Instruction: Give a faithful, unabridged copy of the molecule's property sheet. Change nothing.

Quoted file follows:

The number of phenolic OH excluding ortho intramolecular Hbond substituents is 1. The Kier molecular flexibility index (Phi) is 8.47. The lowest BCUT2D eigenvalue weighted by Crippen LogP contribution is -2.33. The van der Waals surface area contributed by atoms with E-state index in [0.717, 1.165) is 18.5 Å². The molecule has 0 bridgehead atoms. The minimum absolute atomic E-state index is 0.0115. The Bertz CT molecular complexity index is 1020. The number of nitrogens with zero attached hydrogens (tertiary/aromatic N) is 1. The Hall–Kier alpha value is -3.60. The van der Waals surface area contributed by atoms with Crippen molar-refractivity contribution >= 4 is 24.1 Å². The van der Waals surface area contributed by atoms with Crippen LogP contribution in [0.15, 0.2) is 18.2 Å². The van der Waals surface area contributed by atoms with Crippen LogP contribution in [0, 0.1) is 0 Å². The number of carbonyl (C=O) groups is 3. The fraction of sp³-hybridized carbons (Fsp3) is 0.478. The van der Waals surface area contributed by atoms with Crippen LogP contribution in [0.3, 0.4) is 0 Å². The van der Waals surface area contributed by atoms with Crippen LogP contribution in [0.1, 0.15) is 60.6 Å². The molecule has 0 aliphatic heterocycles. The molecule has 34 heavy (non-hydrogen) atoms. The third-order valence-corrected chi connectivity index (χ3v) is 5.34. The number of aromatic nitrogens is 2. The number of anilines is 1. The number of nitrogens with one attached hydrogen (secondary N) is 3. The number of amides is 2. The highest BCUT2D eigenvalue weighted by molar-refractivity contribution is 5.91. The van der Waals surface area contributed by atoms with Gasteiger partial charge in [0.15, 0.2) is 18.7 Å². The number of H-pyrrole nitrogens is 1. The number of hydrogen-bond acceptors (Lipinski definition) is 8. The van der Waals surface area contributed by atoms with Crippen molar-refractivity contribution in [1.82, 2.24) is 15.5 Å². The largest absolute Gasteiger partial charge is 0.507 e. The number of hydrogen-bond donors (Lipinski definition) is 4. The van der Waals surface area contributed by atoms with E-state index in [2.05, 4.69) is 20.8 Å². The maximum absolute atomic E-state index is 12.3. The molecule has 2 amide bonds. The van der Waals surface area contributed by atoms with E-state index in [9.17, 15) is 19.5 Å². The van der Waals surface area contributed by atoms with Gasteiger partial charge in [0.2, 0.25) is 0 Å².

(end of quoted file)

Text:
The number of phenolic OH excluding ortho intramolecular Hbond substituents is 1. The Kier molecular flexibility index (Phi) is 8.47. The lowest BCUT2D eigenvalue weighted by Crippen LogP contribution is -2.33. The van der Waals surface area contributed by atoms with E-state index in [0.717, 1.165) is 18.5 Å². The molecule has 0 bridgehead atoms. The minimum absolute atomic E-state index is 0.0115. The Bertz CT molecular complexity index is 1020. The number of nitrogens with zero attached hydrogens (tertiary/aromatic N) is 1. The Hall–Kier alpha value is -3.60. The van der Waals surface area contributed by atoms with Crippen molar-refractivity contribution >= 4 is 24.1 Å². The van der Waals surface area contributed by atoms with Crippen LogP contribution in [0.15, 0.2) is 18.2 Å². The van der Waals surface area contributed by atoms with Crippen LogP contribution in [0, 0.1) is 0 Å². The number of carbonyl (C=O) groups is 3. The fraction of sp³-hybridized carbons (Fsp3) is 0.478. The van der Waals surface area contributed by atoms with Crippen LogP contribution in [0.3, 0.4) is 0 Å². The van der Waals surface area contributed by atoms with Crippen LogP contribution in [0.1, 0.15) is 60.6 Å². The molecule has 0 aliphatic heterocycles. The molecule has 34 heavy (non-hydrogen) atoms. The third-order valence-corrected chi connectivity index (χ3v) is 5.34. The number of aromatic nitrogens is 2. The number of anilines is 1. The number of nitrogens with one attached hydrogen (secondary N) is 3. The number of amides is 2. The highest BCUT2D eigenvalue weighted by molar-refractivity contribution is 5.91. The van der Waals surface area contributed by atoms with Gasteiger partial charge in [0.15, 0.2) is 18.7 Å². The number of H-pyrrole nitrogens is 1. The number of hydrogen-bond acceptors (Lipinski definition) is 8. The van der Waals surface area contributed by atoms with Crippen molar-refractivity contribution in [1.82, 2.24) is 15.5 Å². The largest absolute Gasteiger partial charge is 0.507 e. The number of hydrogen-bond donors (Lipinski definition) is 4. The van der Waals surface area contributed by atoms with E-state index in [2.05, 4.69) is 20.8 Å². The maximum absolute atomic E-state index is 12.3. The molecule has 2 amide bonds. The van der Waals surface area contributed by atoms with E-state index in [9.17, 15) is 19.5 Å². The van der Waals surface area contributed by atoms with Gasteiger partial charge in [0.2, 0.25) is 0 Å².